A pencil skirt with a flounce at the back so you can actually walk in it!
As lovely as pencil skirts are, they aren't much use for running up and down the stairs, or carrying boxes of stationery about, so I've added a flounce to back to make it more practical. This tutorial will show you how to draft and sew the flounce using an existing pencil skirt pattern.
- Melissa S. favorited Flounce Skirt 10 Jun 04:09
- Alecia B. favorited Flounce Skirt 01 Jul 01:53
- Lee C. favorited Flounce Skirt 25 Mar 16:08
- Abbey B. favorited Flounce Skirt 15 Jul 10:02
- happyliltoaster favorited Flounce Skirt 17 Jun 01:45
- Carol S. commented on Flounce Skirt 15 Jun 05:54
- Mary T. favorited Flounce Skirt 14 Jun 21:34
- Crafterella featured Flounce Skirt 12 Jun 22:00
- Chudames favorited Flounce Skirt 10 Jun 02:27
- BellaTrixModel favorited Flounce Skirt 09 Jun 09:28
First of all, you'll need a skirt pattern (obviously!). For my first flounce skirt, I used the By Hand London Charlotte skirt pattern, which is a pencil skirt, but any pencil skirt pattern would do (this one is from my skirt block). If the hem is narrower than the hips, then extend the hem out at the side seam so it is the same width as the hips.
Take the back skirt pattern piece, and trace it. I appreciate that this is a pain in the bum, but it will be hacked to pieces, so is worth it.
Draw in the seam allowances, and mark a curve as in the photo below. This will be the seam line between the back of the skirt and the flounce. The highest point on my curve (at the centre back seam) is 8 1/2" up from the bottom (this includes the 1/2" hem allowance), and the lowest point is 4" up from the bottom (also including hem allowance). I drew the curve in using a french curve.
Cut along the ruled lines. Initially I left a little "hinge" at the top, but ended up cutting through them completely, because they kept ripping.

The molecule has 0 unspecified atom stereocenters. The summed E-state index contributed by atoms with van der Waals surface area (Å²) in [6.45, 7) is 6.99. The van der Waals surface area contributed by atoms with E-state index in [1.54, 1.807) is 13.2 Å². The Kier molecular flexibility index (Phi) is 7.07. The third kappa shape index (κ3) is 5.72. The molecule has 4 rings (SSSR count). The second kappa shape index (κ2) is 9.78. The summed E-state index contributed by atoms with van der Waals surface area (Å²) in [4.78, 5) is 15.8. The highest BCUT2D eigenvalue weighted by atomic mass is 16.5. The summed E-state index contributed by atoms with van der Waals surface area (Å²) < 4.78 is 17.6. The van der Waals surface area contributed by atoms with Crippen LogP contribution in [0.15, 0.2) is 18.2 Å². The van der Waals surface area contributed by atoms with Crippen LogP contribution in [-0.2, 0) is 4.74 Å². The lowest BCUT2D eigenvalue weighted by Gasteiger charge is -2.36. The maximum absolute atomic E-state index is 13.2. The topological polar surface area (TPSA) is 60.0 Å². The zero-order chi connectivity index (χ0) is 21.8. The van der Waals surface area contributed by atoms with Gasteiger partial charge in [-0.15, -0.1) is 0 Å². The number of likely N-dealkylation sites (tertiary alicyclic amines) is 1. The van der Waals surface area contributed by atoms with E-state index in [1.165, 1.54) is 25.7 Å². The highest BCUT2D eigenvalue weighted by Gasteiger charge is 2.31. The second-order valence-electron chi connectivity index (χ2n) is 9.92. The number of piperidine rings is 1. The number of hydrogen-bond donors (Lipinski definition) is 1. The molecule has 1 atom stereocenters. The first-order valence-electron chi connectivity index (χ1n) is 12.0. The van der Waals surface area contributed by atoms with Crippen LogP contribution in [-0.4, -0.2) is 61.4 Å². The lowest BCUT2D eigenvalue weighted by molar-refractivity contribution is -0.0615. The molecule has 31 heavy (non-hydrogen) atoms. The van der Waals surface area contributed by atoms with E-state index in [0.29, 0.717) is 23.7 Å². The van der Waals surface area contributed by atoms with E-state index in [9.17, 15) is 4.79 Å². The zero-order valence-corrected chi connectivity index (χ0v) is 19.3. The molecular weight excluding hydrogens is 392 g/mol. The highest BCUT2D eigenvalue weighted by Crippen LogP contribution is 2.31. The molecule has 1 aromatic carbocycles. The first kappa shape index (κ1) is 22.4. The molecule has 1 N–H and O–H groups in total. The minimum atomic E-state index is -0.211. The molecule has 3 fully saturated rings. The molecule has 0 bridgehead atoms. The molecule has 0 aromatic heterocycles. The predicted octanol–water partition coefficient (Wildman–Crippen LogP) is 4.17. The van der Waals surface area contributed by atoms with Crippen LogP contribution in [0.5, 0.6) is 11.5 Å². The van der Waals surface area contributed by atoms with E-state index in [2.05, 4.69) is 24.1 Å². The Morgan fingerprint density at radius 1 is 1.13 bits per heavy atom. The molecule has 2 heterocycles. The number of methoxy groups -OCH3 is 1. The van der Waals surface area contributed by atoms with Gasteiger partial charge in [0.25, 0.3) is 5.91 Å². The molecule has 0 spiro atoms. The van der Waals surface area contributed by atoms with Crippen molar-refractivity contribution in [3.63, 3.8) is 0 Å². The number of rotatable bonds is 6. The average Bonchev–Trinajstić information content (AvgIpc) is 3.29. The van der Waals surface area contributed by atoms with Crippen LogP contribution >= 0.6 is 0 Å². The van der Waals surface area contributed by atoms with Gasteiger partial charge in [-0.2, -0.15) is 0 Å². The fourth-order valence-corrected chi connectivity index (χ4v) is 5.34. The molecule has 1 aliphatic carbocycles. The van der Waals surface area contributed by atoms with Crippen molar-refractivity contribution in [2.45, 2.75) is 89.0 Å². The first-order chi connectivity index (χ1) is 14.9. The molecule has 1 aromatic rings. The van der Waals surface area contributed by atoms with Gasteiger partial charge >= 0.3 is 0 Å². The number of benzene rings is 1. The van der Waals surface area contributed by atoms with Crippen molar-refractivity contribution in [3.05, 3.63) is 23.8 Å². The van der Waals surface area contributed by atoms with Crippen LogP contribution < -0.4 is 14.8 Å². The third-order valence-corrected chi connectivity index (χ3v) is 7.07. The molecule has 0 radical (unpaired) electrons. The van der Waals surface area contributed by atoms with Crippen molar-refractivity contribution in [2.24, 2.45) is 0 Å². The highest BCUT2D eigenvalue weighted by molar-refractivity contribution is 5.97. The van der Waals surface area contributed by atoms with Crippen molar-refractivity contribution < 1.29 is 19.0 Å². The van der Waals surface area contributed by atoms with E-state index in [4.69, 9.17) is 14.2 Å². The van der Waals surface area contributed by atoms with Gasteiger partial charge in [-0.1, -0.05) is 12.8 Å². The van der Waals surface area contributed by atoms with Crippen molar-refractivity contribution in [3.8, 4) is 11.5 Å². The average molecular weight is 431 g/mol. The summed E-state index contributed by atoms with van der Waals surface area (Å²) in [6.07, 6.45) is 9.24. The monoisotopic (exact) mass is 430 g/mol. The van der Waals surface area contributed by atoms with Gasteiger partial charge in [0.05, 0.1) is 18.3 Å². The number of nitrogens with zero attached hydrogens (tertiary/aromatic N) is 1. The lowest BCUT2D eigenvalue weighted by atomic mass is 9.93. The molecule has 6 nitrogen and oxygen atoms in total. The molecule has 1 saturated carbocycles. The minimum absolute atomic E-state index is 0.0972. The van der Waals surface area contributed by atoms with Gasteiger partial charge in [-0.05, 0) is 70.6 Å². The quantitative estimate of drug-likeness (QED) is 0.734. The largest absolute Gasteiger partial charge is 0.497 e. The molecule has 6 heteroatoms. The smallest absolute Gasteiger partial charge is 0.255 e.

The most important part of the next bit is that the longest and shortest pieces are at a 45 degree angle. This is where a grided mat comes in handy. Arrange all the pieces so the top edges are touching each other, as in the photo below. This took a bit of faffing about, and I had to stick each piece down with masking tape because my paper was off a roll, and the pieces kept curling up. You can see how the two rulers are at a right angle, and the longest and shortest pieces butt up to them.
Add a seam allowance to the top of the piece (the shorter curve), and also to the side seam (the shorter straight line). Mark the longer straight line as "Centre Back Fold", and cut this piece out on the fold, the same as the skirt front. When cutting, notch the top of the centre back fold, this helps to line it up to the centre back seam below the zip. When everything is cut out, stay stitch the curve on the top of the flounce, and also the curves on the bottom of the two skirt back pieces.
Here's how I put the skirt back together. I underlined my skirt, so the white thread is my basting thread which is holding the underlining on.
I used a lapped zip, so on the two skirt back pieces, I sewed the centre back seam up to the bottom of where the zip finished, and then inserted the zip. For an invisible zip, put the zip in first, then sew the rest of the centre back seam.